Probably not to make his last stand. A small bird flies ahead of him, interacting with him cautiously. The wood pile and the speaker enter in some sort of communion. Whereas the transcendentalists of the nineteenth century had regarded nature as profound, the speaker here specifically denies the possibility of the tree speaking wisdom.
In this symbolic reenactment, the speaker believes into existence an entity which was potentially there in the emerging but partial lines of the earlier stages of his journey inward.
Being free to "see" means indulging in such harmless playful fantasies the freedom of whose play is a measure of its solitary creation, far from any human or social situation. The bird is clearly what the speaker has come so far to know best, and he comes to know it by way of what he has previously come to know about himself.
The wood was gray and the bark warping off it And the pile somewhat sunken. Some lines are blank verse, as Essay on the woodpile by robert frost And the reader looks up from the text, wonders if he has missed something, perhaps goes back and reads it again to see if he can catch some meaning which has eluded him.
Its creator moves on with little concern for how others perceive what he has done or for the future of what he has made. He would agree with William James, I think, that "All homes are in finite experience" and that "finite experience as such is homeless.
He decides to save the first, perhaps more traveled route for another day but then confesses that he does not think it probable that he will return, implying that this seemingly casual and inconsequential choice is really likely to be crucial—one of the choices of life that involve commitment or lead to the necessity of other choices that will divert the traveler forever from the original stopping place.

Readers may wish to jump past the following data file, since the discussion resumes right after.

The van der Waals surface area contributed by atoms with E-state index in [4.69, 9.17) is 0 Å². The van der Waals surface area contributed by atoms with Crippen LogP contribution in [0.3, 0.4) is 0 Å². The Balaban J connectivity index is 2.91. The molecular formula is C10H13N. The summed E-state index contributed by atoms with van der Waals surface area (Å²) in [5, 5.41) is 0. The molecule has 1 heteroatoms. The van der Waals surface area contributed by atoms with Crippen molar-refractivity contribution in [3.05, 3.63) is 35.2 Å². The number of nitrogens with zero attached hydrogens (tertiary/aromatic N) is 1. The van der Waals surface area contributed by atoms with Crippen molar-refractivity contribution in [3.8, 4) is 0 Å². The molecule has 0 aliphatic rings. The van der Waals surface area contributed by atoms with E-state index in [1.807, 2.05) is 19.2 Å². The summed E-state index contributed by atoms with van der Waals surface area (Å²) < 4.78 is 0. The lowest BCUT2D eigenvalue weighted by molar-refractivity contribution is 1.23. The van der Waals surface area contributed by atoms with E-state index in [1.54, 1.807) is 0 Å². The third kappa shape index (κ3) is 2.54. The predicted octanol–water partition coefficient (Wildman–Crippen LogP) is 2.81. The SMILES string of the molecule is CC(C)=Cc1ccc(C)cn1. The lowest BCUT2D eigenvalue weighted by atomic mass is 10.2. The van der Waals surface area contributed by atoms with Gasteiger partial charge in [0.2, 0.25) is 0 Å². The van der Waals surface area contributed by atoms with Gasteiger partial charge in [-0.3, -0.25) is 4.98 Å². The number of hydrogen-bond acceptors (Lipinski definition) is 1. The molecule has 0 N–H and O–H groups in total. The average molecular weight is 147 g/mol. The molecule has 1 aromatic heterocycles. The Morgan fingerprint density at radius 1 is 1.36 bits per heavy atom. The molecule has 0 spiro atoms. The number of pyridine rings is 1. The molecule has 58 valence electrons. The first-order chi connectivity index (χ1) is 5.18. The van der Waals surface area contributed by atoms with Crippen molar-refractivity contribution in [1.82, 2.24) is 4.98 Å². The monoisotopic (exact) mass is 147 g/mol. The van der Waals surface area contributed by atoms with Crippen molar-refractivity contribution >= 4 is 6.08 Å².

And not another like it could I see. Process and fact, energy and form, coalesce and become one in a single continuous act of perception, and in that act the courage and fear have themselves been transformed into love and meditative forgetfulness.
In "The Wood-Pile" Frost clearly takes himself neither simply as an amusement nor as a wonder but as both. Is the narrator foolish to try to think what the bird thought, or is the bird foolish for thinking that the narrator is after his tail feather?
In a Frost poem, however, to see is always to know that there is a point at which the thing to be seen resists and defies penetrability, a point of its being beyond which it is alas unknowable.
And consolations there are indeed, in the lovely wholeness, the solid three-dimensionality of the woodpile.
Part of maturity is coming to understand and articulate the profundity of early experience. The wood-pile cannot therefore prompt the gregarious aphorisms which bring "The Tuft of Flowers" to a close: Seeing the woodpile in all its magnificence, the speaker sees also that its heat warms "only as best it could.
From the perspective of adulthood, he envies his childhood capacity for launching out anew, making a new beginning on a new tree.
The condition that allows him this intimacy, however, is his physical separation from the bird, marked by the one tree standing between subject and object. Its repeated call in a trochaic, or falling, rhythm does not have the upward lilt that humans generally consider cheerful or merry.